GPs, health visitors, school nurses, hospitals and mental health services will be inspected on child protection procedures and the quality of the journey through services for a child, starting from next week.
The Care Quality Commission (CQC) will conduct its child protection inspection programme over the next two years, targeting 110 local authority areas and prioritising those with the greatest risk.
A spokesperson for the CQC said this risk had been determined by the latest inspection findings, information from serious case reviews, information from other inspectors, whistle-blowing and safeguarding information.
“In addition to checking safeguarding arrangements, inspectors will examine how children in the care of local authorities have their health needs met,” the spokesperson added.
Inspectors will check:
• Do health staff have the right training?
• Are professionals making timely and accurate referrals to mental health and substance misuse services?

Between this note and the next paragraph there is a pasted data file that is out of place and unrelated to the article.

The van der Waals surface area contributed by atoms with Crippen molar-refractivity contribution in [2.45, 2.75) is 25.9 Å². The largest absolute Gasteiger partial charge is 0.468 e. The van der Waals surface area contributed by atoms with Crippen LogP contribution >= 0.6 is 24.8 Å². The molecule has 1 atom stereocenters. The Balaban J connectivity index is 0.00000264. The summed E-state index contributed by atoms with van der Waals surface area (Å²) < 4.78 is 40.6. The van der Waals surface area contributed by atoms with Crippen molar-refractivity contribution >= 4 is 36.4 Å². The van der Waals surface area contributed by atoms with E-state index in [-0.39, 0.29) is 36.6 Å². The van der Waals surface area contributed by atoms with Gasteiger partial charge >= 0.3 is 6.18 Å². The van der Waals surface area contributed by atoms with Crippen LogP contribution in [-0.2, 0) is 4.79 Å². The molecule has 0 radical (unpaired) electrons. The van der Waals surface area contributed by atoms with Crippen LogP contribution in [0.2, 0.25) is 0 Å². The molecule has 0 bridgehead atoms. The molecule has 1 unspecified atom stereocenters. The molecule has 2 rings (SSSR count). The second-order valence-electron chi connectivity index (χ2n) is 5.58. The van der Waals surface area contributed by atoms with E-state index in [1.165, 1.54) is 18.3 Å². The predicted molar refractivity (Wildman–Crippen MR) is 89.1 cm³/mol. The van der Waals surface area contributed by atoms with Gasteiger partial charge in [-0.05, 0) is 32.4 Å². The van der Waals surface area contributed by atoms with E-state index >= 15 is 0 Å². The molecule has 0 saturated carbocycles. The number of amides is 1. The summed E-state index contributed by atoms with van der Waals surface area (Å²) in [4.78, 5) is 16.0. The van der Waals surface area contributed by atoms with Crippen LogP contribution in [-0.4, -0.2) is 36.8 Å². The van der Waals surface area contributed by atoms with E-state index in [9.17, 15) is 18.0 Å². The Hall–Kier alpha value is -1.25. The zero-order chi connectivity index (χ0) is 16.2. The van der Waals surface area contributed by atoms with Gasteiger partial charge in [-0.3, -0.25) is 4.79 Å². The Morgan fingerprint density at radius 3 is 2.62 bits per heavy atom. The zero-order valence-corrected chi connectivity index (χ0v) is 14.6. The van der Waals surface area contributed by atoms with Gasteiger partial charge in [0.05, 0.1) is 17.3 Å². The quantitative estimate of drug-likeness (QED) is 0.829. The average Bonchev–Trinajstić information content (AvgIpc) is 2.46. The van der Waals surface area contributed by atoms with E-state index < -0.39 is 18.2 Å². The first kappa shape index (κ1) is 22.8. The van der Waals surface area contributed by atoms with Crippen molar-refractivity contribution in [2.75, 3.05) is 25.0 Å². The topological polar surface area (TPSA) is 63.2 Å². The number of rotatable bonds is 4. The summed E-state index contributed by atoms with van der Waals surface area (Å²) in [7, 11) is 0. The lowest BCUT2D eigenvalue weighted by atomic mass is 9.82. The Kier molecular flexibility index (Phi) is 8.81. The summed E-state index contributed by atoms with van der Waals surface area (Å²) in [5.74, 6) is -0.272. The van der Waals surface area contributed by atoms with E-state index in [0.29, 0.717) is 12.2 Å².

• Do acute services have alert systems to identify and track children considered to be at risk?
• Do children in care have their health needs assessed and managed?
• Are services generally safe, effective, caring, well-led and responsive to children’s needs?
CQC head of operational improvement Sue McMillan said the new inspection regime had been put in place ahead of a planned multi-agency inspection programme due in 2015.
This will see the CQC working with Ofsted and inspectorates for police, prisons and probation on a single inspection in relation to children’s services.
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